Change. It was something new, something I knew nothing about. I think what intrigued me the most about 3d was the idea that if I could learn the tools, not only would I be able to create three dimensional work, but I could animate it as well. I also saw the benefits of knowing these tools in the growing industry of virtual and augmented reality, and even just marketing in general. Motion is something that my previous work lacked because I was only using Photoshop/Illustrator. Learning 3d design has helped me offer something fresh as a freelance designer, and has given me more ways to express myself as an audio visual artist.
6. Where does the name ‘Maskarade’ come from?
It’s just an alternate spelling of a word I’ve always liked, ‘masquerade’. There were many reasons why I chose it, from the way it sounds, to the masks and other elements associated with a masquerade ball. I also feel modern society / entertainment industry / social media are somewhat of a masquerade, a lot of people are wearing masks out there, hiding their emotions or intentions…this idea is tied to the name as well.
7. Where do the images you design come from? Is it a fictional world, a parallel universe or a kind of prophecy?
I like to let the viewer decide what the pieces are and what they might mean. Sometimes I am creating something based off my emotions/experiences/deep thoughts…and some pieces are simply testing different things, or just making something that pulls the viewer in.
8. In your work the human figures seem to be in an incomplete evolution or in a transition state. To what final form are they evolving to? What is the end of the road?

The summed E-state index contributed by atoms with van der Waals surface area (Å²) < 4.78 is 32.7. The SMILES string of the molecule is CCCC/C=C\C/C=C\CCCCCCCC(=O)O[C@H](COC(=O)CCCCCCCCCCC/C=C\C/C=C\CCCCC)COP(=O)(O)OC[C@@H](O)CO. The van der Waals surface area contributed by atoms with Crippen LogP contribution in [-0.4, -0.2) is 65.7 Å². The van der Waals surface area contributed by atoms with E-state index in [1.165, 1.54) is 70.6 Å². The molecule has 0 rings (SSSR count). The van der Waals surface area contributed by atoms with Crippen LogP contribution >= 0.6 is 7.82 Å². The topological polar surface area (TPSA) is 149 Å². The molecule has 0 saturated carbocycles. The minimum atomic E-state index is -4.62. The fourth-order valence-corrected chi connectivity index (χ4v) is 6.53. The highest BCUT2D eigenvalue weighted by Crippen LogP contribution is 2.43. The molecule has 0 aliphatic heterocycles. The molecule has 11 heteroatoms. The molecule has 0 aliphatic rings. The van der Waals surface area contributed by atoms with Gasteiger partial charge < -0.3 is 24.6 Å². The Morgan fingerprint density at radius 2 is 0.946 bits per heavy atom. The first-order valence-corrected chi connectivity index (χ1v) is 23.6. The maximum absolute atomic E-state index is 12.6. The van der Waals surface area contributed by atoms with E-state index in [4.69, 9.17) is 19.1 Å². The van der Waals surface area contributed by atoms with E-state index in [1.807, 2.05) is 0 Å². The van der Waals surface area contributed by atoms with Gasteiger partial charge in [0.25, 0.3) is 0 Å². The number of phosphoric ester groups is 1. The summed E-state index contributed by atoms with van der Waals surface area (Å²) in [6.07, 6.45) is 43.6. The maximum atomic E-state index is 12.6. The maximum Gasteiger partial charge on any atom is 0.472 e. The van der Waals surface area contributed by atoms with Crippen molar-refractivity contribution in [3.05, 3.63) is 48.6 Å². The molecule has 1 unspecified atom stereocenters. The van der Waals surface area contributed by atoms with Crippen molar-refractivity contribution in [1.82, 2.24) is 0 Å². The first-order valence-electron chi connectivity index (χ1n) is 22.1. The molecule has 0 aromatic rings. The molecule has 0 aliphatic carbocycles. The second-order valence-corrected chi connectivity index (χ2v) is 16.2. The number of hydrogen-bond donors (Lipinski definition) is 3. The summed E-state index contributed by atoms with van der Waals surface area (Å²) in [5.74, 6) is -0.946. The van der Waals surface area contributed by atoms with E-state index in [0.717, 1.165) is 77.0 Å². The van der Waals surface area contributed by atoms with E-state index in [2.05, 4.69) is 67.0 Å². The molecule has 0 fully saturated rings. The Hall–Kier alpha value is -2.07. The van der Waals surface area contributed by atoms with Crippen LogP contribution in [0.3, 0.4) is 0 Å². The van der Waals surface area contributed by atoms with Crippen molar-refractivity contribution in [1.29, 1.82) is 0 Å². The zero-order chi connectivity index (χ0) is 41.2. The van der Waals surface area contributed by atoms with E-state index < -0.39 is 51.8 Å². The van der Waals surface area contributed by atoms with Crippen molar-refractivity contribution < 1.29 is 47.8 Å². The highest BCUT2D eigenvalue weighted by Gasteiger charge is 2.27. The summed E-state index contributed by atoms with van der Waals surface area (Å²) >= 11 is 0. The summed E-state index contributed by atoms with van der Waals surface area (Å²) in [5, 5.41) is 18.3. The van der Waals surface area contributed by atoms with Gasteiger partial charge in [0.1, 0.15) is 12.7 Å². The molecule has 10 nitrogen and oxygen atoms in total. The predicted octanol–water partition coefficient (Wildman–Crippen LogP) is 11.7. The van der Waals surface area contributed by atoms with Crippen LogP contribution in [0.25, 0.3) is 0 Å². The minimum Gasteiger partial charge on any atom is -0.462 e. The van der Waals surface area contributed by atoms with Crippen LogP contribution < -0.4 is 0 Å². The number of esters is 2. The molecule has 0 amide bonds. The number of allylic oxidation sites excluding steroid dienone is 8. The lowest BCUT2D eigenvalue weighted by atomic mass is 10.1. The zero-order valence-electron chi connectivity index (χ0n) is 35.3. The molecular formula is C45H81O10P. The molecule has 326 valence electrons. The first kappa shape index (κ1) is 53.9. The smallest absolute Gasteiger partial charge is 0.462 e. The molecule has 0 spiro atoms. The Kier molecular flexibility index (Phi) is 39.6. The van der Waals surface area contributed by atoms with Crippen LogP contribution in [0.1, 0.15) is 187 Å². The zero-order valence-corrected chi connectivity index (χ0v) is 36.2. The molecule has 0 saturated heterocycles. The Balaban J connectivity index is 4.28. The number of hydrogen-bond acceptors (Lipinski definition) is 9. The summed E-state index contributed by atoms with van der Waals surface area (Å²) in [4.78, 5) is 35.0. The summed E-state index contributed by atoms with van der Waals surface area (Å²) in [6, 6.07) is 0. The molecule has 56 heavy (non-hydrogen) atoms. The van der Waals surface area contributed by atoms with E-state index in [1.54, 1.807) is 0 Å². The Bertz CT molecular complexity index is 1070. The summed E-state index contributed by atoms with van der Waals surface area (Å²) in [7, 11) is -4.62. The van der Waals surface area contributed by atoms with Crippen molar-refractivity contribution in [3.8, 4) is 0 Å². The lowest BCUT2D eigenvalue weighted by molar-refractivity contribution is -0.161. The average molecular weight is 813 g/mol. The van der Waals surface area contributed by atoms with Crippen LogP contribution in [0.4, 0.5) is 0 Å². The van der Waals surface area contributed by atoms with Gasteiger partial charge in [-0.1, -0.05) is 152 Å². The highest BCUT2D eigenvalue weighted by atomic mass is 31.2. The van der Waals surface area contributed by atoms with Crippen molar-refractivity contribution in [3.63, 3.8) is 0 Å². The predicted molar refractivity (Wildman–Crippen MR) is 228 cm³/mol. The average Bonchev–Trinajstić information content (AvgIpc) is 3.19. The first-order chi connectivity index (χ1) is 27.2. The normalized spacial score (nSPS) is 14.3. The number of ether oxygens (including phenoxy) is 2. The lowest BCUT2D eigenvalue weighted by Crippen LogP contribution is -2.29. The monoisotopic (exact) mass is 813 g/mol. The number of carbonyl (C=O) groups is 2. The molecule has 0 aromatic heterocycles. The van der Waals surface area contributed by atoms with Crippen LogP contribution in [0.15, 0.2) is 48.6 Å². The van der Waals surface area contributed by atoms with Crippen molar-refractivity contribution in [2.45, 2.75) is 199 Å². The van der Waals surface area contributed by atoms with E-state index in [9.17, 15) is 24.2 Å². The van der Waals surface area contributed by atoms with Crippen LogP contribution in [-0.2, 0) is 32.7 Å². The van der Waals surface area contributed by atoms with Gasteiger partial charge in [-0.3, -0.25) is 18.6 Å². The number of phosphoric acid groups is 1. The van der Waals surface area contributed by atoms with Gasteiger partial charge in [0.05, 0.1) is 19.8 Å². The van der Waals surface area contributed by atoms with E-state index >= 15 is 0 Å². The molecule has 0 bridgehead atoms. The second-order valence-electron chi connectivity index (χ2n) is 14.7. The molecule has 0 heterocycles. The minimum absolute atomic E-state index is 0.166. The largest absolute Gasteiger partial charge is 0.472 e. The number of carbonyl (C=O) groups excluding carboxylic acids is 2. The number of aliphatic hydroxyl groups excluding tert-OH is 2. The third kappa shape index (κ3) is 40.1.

Sometimes I will suggest that there might be more, while maintaining that mystery element, leaving it unclear and open for debate. I like to make people wonder. “Is the figure entering into another realm, or are they exiting? Are they morphing? Evolving? Floating up, or falling down? Feeling peaceful or suffering? What does it mean?” I like the viewer to use their imagination. One of my favorite things is when someone comes to me and tells me how much a piece means to them, and their explanation of its meaning is far from what my meaning/concept was when making it.
9. In your images there is always an element of action or movement, as in the works of the Italian futurists of the last century. How do you achieve that dynamism?
I guess I just like to play around with physics a little bit. I usually spend a good amount of time just working on the pose, positioning, and arrangement within the shot…it’s just more interesting to me when there is a sense of movement. There are also times when I like to create a very calm and relaxed mood in the work.
10. How does your music feed on the images you create, and vice versa? Is there a common element?
So far the process has been more of the audio feeding on what the visual is doing, like a soundtrack to a film. The visual will inspire moods and sound fx for the audio, which then enhance the entire experience as a whole. I think Im just scratching the surface on reversing that process and starting with music, then creating visuals that feed off the song. That’s something I want to do more of.
11. What are your next projects?
A new music release has been on my mind for some time now. Ill continue working on various design commissions, but my heart wants to finish my next music release.
Nate Diaz returns in 1 weeeek, can't wait.